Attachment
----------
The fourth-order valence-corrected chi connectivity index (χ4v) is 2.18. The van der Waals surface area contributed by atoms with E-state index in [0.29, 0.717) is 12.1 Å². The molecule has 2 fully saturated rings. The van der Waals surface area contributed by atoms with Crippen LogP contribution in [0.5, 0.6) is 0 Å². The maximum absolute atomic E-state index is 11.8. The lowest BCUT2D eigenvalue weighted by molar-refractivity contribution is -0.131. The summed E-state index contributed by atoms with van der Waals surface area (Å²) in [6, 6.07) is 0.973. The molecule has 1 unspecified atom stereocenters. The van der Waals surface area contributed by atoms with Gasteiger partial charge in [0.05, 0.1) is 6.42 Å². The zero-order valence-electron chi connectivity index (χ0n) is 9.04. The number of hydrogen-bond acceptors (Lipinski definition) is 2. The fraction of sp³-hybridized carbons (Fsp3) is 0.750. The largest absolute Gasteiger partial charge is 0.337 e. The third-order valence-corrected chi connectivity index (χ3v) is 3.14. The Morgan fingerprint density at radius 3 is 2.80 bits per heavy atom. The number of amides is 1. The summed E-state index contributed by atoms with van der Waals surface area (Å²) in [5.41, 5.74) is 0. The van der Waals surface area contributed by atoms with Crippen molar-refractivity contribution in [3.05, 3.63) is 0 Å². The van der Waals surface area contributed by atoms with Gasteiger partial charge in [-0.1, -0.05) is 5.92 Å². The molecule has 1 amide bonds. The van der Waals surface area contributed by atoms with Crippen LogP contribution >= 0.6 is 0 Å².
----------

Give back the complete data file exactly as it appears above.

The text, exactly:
The fourth-order valence-corrected chi connectivity index (χ4v) is 2.18. The van der Waals surface area contributed by atoms with E-state index in [0.29, 0.717) is 12.1 Å². The molecule has 2 fully saturated rings. The van der Waals surface area contributed by atoms with Crippen LogP contribution in [0.5, 0.6) is 0 Å². The maximum absolute atomic E-state index is 11.8. The lowest BCUT2D eigenvalue weighted by molar-refractivity contribution is -0.131. The summed E-state index contributed by atoms with van der Waals surface area (Å²) in [6, 6.07) is 0.973. The molecule has 1 unspecified atom stereocenters. The van der Waals surface area contributed by atoms with Gasteiger partial charge in [0.05, 0.1) is 6.42 Å². The zero-order valence-electron chi connectivity index (χ0n) is 9.04. The number of hydrogen-bond acceptors (Lipinski definition) is 2. The fraction of sp³-hybridized carbons (Fsp3) is 0.750. The largest absolute Gasteiger partial charge is 0.337 e. The third-order valence-corrected chi connectivity index (χ3v) is 3.14. The Morgan fingerprint density at radius 3 is 2.80 bits per heavy atom. The number of amides is 1. The summed E-state index contributed by atoms with van der Waals surface area (Å²) in [5.41, 5.74) is 0. The van der Waals surface area contributed by atoms with Crippen molar-refractivity contribution in [3.05, 3.63) is 0 Å². The van der Waals surface area contributed by atoms with Gasteiger partial charge in [-0.1, -0.05) is 5.92 Å². The molecule has 1 amide bonds. The van der Waals surface area contributed by atoms with Crippen LogP contribution >= 0.6 is 0 Å².